Friday, March 28, 2014

Weekly Market Summary

Expectations were for weakness post-Opex and during the last week of the month (post). In the event, RUT dropped more than 3%, NDX more than 2% and SPX more than 0.5% this week.

Equities made no progress in March. SPX was flat while RUT and NDX lost 3% or more. In comparison, treasuries, despite contrary comments by the Fed Chair, rose 1%. Given the torrid rise of equities in February, to say that March's lackluster performance was out of the consensus is a substantial understatement.

Entering 2014, analysts and pundits were expecting a repeat of 2013 (post). Things haven't turned out the way they expected.

Investors have been massively underweight both commodities (far right, red) and fixed income (purple), both of which have massively outperformed; and they are overweight equities, especially technology (third bar) and small caps (fourth bar), which have declined.

Saturday, March 22, 2014

Weekly Market Summary

The recent story is this: two weeks ago, the US indices pushed to new highs, but the vicious bounce over the prior month had reached the point of exhaustion and a retrace was therefore due (post).

The following week, the indices declined, most ending last Friday right on their January pivot highs. There was an attractive set-up for a bounce into the current week (post). In the event, indices rose over 1%.

Which brings us to today. On Friday, SPX made a new all-time high in the morning. The other US indices were not far behind. Those gains were lost in the afternoon. Still, the trend in the US remains mostly positive.

Wednesday, March 19, 2014

Fund Managers' Current Asset Allocation - March

Every month, we review the latest BAML survey of global fund managers. Among the various ways of measuring investor sentiment, this is one of the better ones as the results reflect how managers are allocated in various asset classes. These managers oversee a combined $700b in assets.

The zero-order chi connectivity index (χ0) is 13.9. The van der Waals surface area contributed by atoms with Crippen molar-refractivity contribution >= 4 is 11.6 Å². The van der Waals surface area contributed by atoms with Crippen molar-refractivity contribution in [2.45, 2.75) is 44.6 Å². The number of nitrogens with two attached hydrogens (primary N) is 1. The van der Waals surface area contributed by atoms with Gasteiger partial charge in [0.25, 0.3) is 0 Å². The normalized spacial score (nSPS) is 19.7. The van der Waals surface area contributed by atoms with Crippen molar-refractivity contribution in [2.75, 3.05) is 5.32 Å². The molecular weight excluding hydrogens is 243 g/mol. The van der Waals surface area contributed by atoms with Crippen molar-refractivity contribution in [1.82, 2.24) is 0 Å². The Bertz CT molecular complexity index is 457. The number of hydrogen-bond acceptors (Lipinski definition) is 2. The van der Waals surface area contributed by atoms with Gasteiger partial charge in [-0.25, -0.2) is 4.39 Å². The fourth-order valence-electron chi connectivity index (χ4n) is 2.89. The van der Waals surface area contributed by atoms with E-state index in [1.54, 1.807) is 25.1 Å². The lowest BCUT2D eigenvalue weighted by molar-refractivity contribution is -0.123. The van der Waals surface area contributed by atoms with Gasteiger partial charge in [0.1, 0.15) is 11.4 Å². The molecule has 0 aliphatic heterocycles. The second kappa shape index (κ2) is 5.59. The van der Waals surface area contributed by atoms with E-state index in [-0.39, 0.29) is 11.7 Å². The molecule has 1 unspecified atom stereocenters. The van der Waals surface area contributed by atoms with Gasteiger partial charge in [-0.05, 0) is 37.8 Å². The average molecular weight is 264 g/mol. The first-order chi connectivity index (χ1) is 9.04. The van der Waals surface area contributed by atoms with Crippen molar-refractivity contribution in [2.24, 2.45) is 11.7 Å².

What has been particularly remarkable is how long managers have been highly overweight equities (virtually all of 2013 and so far in 2014). This is longer than any period during the 2003-07 bull market (yellow shading). In September, exposure to global equities was the second highest since the survey began in 2001.

On the surface, equity exposure fell substantially in March, but this is misleading. Allocations to Europe, the US and EMs were virtually unchanged. The exception is Japan, where fund managers halved their substantial exposure to a 12-month low (Japan has recently been the second most overweighted market). This accounts for all of the month over month decline in equity allocations in March. 

Friday, March 14, 2014

Weekly Market Summary

Last week, trend remained bullish but there were a number of signs that the torrid pace over the prior month had reached the point of exhaustion. These studies indicated a month, or longer, of sideways/negative activity was likely to follow (read).

Thus, it was not a big surprise that US indices fell this week. For the most part, they are holding above the January highs, the Dow being the exception.

But ex-US markets have again become a mess, characterized by sideways choppiness over the past 6 months or longer. The Dax ended the week at a 4-month low; the FTSE and Nikkei are even worse.

Tuesday, March 11, 2014

How @Twitter Traded the Bull Market

On the 5 year anniversary of the generational low, we present a reminder of how @twitter traders navigated the bull market. #timestamp

Saturday, March 8, 2014

Weekly Market Summary

Short Term Outlook

The Russian situation caused SPY to drop hard on Monday and test its rising 13-ema for the first time in nearly a month. As discussed last week, this was a reliable buy signal (here and here).

The test held and SPX, NDX and RUT went on and to make new bull market highs this week. The laggard, DJIA, is now getting very close to also making a new bull market high.

Ex-US markets are gaining strength. The Euro Top 350 made a new high this week. EEM, the global laggard, is now above its 50-dma for the first time in 2014. All of this is positive.

Wednesday, March 5, 2014

Assessing Market Health Through Breadth

Breadth measures the number (or percentage) of stocks trending higher or lower. The conventional wisdom is that expanding breadth is bullish. Is this true? The short answer is no.

And what are breadth measures saying about the health of today's market? The short answer is to be cautious.

Let's start with NYSE advance-decline issues (NYAD) which measures advancing issues minus declining issues. It recently made new highs. The chart below looks at prior new highs in NYAD versus drops in NYSE of over 10%.